Well, David, I cannot give you a reply in the way Max did, since I am not one of the professionals you are calling out to, but I feel I can give you my personal experience view on your question on whether your local (established with studio already) photographer would want you as an assistent to let you in into his tricks and ideas.

    As an enthusiast, I was, of course, quite curious and interested when a new photographer opened up shop in the neighbouring town (keep in mind this is mere countryside, and nothing here could ever be compared with business in the cities such as Hamburg or so!), so in February I went into his shop, asked him a silly question about how to clean the sensor of my camera, praised the photos in his shop window ... and then asked if maybe there was a slim chance I might accompany him on wedding photo events, maybe, as assistent or just on-looker and learner?

    He took down my address, all right. I bought a voucher off him for a photo session which I gave to my friend as a birthday present (February), and she finally felt the family were ready for a family portrait about a week ago today. I had never heard of him since back in February.

    My address was still sticking to his pinboard when (myself included since I wanted to watch him work) we all appeared for the family photo session in his studio, but had he ever contacted me? Never.

    I feel he does not really want me to learn from him and "step into his domain". He may have read, heard, learned somehow (local newspaper) that I had a little exhibition and my name was out (with the title "photographer" attached to it :oops: ) in connection with a dance performance in town ... and although he knows I only own a tiny entry DSLR, he might feel I am stepping onto his toes. He was friendly, all right, when my friend, family and I were there for their session, but ... I doubt the small, local person really wish for someone else to enter the business.

    My experience was that his particular one was less than helpful.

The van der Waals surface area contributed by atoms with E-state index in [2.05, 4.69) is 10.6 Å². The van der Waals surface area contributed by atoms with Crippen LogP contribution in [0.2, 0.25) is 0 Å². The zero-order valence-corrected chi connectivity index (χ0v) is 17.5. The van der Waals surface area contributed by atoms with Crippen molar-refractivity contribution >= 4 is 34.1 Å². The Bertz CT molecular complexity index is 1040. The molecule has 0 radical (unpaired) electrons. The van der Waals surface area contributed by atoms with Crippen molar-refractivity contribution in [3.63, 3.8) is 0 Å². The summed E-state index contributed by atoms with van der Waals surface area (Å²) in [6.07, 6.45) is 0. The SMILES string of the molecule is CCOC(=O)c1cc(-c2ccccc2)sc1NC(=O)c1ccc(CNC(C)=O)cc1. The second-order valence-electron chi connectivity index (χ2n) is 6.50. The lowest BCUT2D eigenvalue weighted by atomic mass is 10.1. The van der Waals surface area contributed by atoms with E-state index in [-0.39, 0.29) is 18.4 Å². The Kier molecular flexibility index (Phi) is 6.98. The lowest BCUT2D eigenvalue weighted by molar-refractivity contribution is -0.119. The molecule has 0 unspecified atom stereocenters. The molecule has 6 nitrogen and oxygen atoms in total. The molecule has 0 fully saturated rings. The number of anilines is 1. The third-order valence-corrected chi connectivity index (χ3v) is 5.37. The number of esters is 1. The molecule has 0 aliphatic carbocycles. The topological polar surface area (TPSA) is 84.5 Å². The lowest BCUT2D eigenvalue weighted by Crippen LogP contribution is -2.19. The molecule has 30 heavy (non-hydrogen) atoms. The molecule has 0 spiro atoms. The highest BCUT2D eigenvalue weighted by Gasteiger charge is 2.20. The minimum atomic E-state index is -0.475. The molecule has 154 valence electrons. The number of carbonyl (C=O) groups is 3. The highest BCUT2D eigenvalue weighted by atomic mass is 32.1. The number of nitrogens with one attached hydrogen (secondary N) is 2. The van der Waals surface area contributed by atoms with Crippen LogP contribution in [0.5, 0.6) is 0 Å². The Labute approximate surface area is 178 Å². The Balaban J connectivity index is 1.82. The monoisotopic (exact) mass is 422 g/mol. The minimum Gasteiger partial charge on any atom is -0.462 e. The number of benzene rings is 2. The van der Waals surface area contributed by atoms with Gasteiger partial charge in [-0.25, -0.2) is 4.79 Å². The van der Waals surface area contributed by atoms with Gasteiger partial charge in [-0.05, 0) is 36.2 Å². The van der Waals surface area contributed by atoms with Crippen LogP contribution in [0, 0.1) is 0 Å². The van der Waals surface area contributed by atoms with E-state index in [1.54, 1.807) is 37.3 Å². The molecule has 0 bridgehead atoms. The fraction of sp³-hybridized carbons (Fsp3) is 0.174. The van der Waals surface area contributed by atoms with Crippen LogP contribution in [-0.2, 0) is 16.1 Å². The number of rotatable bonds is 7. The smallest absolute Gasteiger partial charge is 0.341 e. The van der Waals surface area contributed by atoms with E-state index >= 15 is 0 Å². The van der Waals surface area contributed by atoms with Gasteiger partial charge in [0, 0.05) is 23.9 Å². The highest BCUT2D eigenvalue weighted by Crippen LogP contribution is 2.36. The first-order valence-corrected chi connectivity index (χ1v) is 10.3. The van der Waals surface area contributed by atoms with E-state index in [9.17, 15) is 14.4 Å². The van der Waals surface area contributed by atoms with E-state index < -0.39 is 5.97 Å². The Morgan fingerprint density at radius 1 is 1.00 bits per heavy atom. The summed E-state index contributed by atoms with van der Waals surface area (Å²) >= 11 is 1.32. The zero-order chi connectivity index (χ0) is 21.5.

4. dpolston

    dpolston TPF Noob!

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    Thanks Max and LaFoto.

    As you can probably guess from the tone of the post, it came from a bit of frustration last night.

    I do have a light kit and backdrops but frankly I haven't played with them much in a studio setting. I bought them for a wedding that I absolutely had to have them. I am trying to find somewhere to set them up and play with them so I can see what they're made of (I don't have a place to set them up in my home comfortably and I am garage-less).

    To be honest, I know that my web pics are snapshot-ish, but I really do not have a client portfolio that is large enough to feature. I have been talking to my wife and we think it's a good idea to shoot a series of our friends family portraits and their kids... and pets... houses... whatever it takes, for free; just to fluff up my portfolio (we will sell them prints though. I'm not a complete idiot). I already have 4 or 5 senior (style) projects, 2 families and a trio of girls (sisters) to shoot now. These are because I bug my daughters friends (and their parents) to let me shoot them.

    I am kind of wiggling my way into sports portraits (long story to talk about) and I am interested to see where that goes, mainly because I don't follow, or like to watch, ANY sport (well... except MMA).

    I'm looking forward to seeing where this post goes. And Max, yes, we'll do lunch! I have driven to Elisabeth City, N.C just for lunch before (good ole BBQ), so 90 minutes for your company... no problem! =o)
     
  5. dpolston

    dpolston TPF Noob!

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    I just picked up on this.

    My quote was:

    This wasn't me trying to justify buying these things, I own these things. I shoot a Nikon D200 (with an MD-D200 battery pack on it) and a Nikkor 70-200, 2.8 along with a backup camera and some other goodies. I know that equipment doesn't make the photographer (in composition, focus, blah, blah, blah), but good equipment helps. I try to buy good tools.